29 Nov 2019
by Heritage Open Days

A collage of highlights from the 20219 festival. People walking in woods, around historic houses and hard hat tours
In 2019 Heritage Open Days celebrated 25 years of people power. (© Chris Lacey)

The year in numbers

  • 5,794 events
  • 2,159 organisers
  • 53,000 volunteers
  • 2.4 million visitors
  • £20 million added to local economies
The last 10 days have been amazing - the people we have met have just been brilliant and are so passionate about what they do.


Leicester - 2019

Making a difference

  • 91% of visitors feel increased pride in their local area
  • 84% of visitors feel that HODs events help bring different people together
  • 24% had not visited a heritage site in the last 12 months
  • 86% feel inspired to visit other heritage sites in future
  • 86% of volunteers are more likely to volunteer with other heritage sites/organisations
Numbers are important to organisers, but the effect of Heritage Open Days is much more than numbers; people come from all over to see our town, learn more of its past, and appreciate the history around us. Our town becomes better known, we increase our Society's profile and add to its membership.


Beverley - 2019

Festival snapshots

Clitheroe, Lancashire

In Clitheroe people came out of the coffee shops on a bright Saturday morning to watch the 'amazing' and 'very moving' re-enactment of the 1919 Peace Procession. This marked the start of an extraordinary day across the town, with the library hosting an exhibition and talk as well as very popular tours of their old gaol cells. Local shops displayed 'fallen soldier' sihouettes as part of an activity trail, while the castle was a hub of activity where you could meet an evacuee to hear first hand the effect of WWII on children and a chance to paint a peace pebble for a new permanent artwork.

Two images - the left a war memorial statue of a soldier with a scenic background of the town. The right, decorated and painted pebbles.
Clitheroe shone in the sunshine this year as a hub of HODs activity.
High Park Reservoir, Liverpool

High Park Reservoir had their highest number of visitors yet with donation boxes filling to four times their normal amount! 

A enclosed rooms, illuminated by yellow lights, the ceiling being held up my various scaffolding poles in the room.
HODs offered a rare chance to see the stunning High Park Reservoir, built in 1853 to provide Liverpool's drinking water. (© Maddy Pennock)

Hitting the headlines

National and regional media coverage included features in the Guardian, Evening Standard and Time Out Magazine. As well as mentions on ITV's This Morning and BBC Arts. 

Whilst the 10 days of the festival saw 2.3 million page views to the website and 660,000 organic social media impressions.

Tours for the Museum of Sex Objects in London were oversubscribed after featuring in several spreads. Whilst icons, Chatterley Whitfield and Blackpool Tower needed no extra coverage to fill their places - Chatterley's tours were all booked up in 3 mins, whilst the Tower had 2 reserve lists after filling the places in 15 mins!

Various images of news articles from magazines, newspapers and leaflets which relate to the Heritage Open Days headlines of 2019.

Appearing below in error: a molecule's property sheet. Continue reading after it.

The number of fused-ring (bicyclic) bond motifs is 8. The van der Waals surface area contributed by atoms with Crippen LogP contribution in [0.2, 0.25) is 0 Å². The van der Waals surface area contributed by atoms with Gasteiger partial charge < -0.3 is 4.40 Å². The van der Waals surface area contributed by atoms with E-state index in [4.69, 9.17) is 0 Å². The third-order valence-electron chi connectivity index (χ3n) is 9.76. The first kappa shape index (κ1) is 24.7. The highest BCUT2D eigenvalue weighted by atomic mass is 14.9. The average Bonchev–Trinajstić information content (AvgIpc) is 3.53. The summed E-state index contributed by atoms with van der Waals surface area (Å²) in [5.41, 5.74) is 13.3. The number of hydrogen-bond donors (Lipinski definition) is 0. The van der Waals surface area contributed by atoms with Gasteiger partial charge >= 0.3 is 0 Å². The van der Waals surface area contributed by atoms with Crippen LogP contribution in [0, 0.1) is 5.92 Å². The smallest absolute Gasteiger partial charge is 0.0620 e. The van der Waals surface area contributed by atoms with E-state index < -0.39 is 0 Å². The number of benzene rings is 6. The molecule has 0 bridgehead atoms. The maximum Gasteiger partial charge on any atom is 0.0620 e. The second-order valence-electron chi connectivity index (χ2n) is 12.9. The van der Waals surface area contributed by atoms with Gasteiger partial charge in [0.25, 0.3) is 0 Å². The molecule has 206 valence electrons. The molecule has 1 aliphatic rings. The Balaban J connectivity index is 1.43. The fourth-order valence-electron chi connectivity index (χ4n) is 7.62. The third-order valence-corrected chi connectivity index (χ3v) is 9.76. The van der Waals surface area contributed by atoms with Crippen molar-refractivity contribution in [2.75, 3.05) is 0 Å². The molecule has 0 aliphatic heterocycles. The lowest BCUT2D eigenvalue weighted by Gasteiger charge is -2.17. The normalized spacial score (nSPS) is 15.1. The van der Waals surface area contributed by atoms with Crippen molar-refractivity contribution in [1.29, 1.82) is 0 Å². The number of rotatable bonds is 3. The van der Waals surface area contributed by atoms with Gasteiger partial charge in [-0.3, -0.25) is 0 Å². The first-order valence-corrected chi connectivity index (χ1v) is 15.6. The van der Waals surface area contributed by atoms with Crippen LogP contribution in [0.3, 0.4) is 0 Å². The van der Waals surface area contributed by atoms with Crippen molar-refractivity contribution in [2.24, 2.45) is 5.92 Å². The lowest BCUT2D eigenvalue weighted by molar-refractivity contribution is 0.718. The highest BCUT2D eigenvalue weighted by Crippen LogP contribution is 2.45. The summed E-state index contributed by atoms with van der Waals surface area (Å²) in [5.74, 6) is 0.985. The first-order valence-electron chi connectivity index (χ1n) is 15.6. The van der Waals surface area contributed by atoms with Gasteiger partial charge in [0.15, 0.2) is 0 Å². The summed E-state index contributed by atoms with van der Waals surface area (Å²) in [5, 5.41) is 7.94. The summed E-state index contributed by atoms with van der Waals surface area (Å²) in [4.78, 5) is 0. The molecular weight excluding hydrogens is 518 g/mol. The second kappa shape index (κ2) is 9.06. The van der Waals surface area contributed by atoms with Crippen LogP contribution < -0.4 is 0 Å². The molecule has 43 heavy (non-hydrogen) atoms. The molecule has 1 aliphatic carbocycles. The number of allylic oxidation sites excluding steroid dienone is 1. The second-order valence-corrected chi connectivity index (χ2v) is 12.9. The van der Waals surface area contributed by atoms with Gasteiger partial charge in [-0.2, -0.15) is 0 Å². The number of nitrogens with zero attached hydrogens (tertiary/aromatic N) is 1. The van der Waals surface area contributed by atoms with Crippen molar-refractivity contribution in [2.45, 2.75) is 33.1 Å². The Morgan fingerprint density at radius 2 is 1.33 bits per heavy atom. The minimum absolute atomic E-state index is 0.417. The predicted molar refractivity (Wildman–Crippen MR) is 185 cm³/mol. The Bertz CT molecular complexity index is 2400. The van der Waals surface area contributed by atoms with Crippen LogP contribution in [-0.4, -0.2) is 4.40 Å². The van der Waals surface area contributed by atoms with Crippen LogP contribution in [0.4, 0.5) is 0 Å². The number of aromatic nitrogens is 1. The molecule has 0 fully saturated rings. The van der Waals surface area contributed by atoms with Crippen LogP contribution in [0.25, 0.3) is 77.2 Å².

HODs headlines.

Celebrating 25 years of People Power

The silver anniversary of our wonderful locally driven festival inspired this year's theme of 'People Power'.

  • Over 460 People Power events were held over the festival, celebrating local stories of people and communities who have made a difference throughout history.
  • In collaboration with the Craftivist Collective, this year's Unsung Stories commission encouraged us all to 'Dare to Dream' with online toolkits, training events and 25 craftivism workshops held over the festival itself. 
A collage showing the craft actives of the dare2dream project, from people sitting around tables crafting to a finished image of the cloud craft.
Hundreds of people explored stories of past changemakers whilst considering how to make their own dreams a reality. (© Jonathan Cherry)
  • A 'Power' theme inspired hundreds of entries for this year's photography competition. Won by Ana Peiro for her dramatic image of the propeller rig within the Q121 wind tunnel building at the Farnborough RAE.
  • Bunting came out early (along with some impressive cakes!) as glasses were raised to toast the festival, particularly its incredible volunteers, at a series of anniversary celebrations. 150 people came to the national party in the stunning 2 Temple Place, while many more attended events in the regions.
Black and white photograph of an aviation object in a hangar.
A dramatic low-key image of the propeller rig within the Q121 wind tunnel building at the Farnborough RAE won our Photography competition this year. (© Ana Peiro)

A big thank you

Many thanks to all who participated - for visiting, sending in feedback, helping out on the day and planning behind the scenes. All of you who have shared your stories and highlighted the everyday wonder and value of the heritage that surrounds us - you have made this festival the extraordinary jewel it is. 

Here's to another 25 years!

A square cake with a bottom white icing, decorated and highlighted in dark blue and pink. The text reads 'Happy 25th Birthday'
YUM! Not just beautifully decorated with local icons, this lemon cake from the Sheffield anniversary launch was also one of the tastiest!

HODs will be back next year - save the dates: 11-20 September!

Find out more

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